LINCOLN, Neb. (AP) -- Dewayne Docken figured his data entry company had a good shot at a contract offered last year by the Nebraska Game and Parks Commission.
But Docken, president of Priority Data, was left fuming when the south Omaha-based company lost the contract to an out-of-state business that underbid him by less than $20.
"To me, it seemed ludicrous," Docken said. "It was extremely frustrating. We have Nebraska residents working for us, paying state income taxes. And lo and behold, the project goes out of state."
Nebraska lawmakers are expected to debate the issue next year when Omaha Sen. Heath Mello introduces a bill he's drafted that is similar to "Buy America" legislation he proposed in the 2012 session. Mello said the proposal seeks to keep jobs in the state.
The Legislature's Government, Military and Veterans Affairs Committee will hold hearings on Friday to examine the issue and get a sense of how often state agencies award work to out-of-state companies.
Mello said he called for the hearings because he wants to know the percentage of state contracts that go to Nebraska-based businesses, as well as the amount of goods and services bought by agencies that are produced in-state. He thinks the state isn't following current preference laws that are designed to protect Nebraska-based businesses from unfair competition.
"We're trying to keep as many state dollars here as possible, and recycle them back through Nebraska's economy," he said.
Mello said Nebraska awards $2 billion in contracts a year for goods and services, but it's unclear how much comes from in-state sources.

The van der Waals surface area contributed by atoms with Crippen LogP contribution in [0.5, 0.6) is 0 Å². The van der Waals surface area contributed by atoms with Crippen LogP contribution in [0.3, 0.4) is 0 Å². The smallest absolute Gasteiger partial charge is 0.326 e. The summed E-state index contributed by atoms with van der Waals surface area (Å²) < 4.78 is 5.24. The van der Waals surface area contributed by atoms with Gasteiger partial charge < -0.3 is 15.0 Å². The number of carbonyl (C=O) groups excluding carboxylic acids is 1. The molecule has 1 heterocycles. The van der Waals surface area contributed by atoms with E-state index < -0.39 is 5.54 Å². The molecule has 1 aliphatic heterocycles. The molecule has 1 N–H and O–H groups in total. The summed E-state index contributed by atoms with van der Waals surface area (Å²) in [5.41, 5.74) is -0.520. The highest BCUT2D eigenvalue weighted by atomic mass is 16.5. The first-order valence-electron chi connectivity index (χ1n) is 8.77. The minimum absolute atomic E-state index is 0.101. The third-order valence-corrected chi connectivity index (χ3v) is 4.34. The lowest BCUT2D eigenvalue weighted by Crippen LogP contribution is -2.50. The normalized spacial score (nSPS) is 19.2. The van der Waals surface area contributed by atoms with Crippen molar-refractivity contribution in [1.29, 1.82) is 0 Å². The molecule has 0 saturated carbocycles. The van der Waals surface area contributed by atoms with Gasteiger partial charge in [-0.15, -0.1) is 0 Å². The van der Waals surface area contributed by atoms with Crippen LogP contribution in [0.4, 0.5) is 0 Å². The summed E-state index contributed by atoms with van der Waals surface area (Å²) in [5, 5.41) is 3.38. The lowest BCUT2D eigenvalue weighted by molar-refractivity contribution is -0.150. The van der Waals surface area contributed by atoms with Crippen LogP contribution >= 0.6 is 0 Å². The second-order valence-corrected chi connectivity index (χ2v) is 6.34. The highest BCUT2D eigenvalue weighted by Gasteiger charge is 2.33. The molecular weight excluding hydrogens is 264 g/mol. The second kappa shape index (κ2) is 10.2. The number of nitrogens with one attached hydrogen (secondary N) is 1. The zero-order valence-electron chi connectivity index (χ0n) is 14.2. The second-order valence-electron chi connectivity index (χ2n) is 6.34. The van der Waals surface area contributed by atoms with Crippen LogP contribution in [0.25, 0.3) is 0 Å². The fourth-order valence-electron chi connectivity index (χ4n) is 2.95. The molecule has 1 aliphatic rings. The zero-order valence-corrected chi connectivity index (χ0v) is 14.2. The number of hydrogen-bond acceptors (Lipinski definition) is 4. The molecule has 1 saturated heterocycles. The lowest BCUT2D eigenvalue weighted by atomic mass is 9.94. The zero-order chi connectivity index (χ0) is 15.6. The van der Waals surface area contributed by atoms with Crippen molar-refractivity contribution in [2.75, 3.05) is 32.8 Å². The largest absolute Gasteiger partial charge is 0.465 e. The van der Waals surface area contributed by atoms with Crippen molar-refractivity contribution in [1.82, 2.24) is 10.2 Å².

Current state law gives preference to "resident bidder" companies that are registered with the Secretary of State's office to do business in Nebraska, even if their operations are based elsewhere.
Nebraska gives preference to a "resident bidder" company only if two conditions apply: It's vying for a state contract against a company that's not registered in Nebraska, and it's disadvantaged by the bidding laws on the home turf of the out-of-state business.
Priority Data was founded in Omaha in 1979. The data-entry firm takes customer or donor information supplied by businesses, charities and governments, and converts it into electronic spreadsheets that can be used more easily.
A handful of states give preference to local companies, and Docken said he sees it when Priority Data vies for government work those states.
Nebraska saves taxpayer money by awarding contracts to the lowest responsible bidder, but Docken argued that Nebraska-based companies contribute more directly to the state's economy and tax base.
Mello's "Buy American" bill introduced in the last legislative session would have mandated that state contracts for public works projects contain a provision requiring American-made goods. The bill, which died in committee in April, included an exception if American-made goods weren't available in sufficient quantities or if requiring them would increase a project's cost by more than 10 percent.
The Department of Administrative Services, which handles state contracts, opposed the "Buy American" bill on grounds that it could limit competition and increase the cost for state taxpayers. Shrinking the market could also lead to inferior products and services, said Bo Botelho, the agency's general counsel.
"Those states could say, 'Well, Nebraska gives preference to their folks, so we're going to give it to our folks,'" Botelho said. "It could impede the ability of Nebraska companies to do business outside of Nebraska."
Botelho said his department does not track the amount of goods and services produced in Nebraska compared with other states, because the law doesn't require it.
The hearing on Friday will also examine a government spending website maintained by the Nebraska State Treasurer's office. Mello said the site could be more detailed to give bidders a better sense of what the state has spent on past contracts.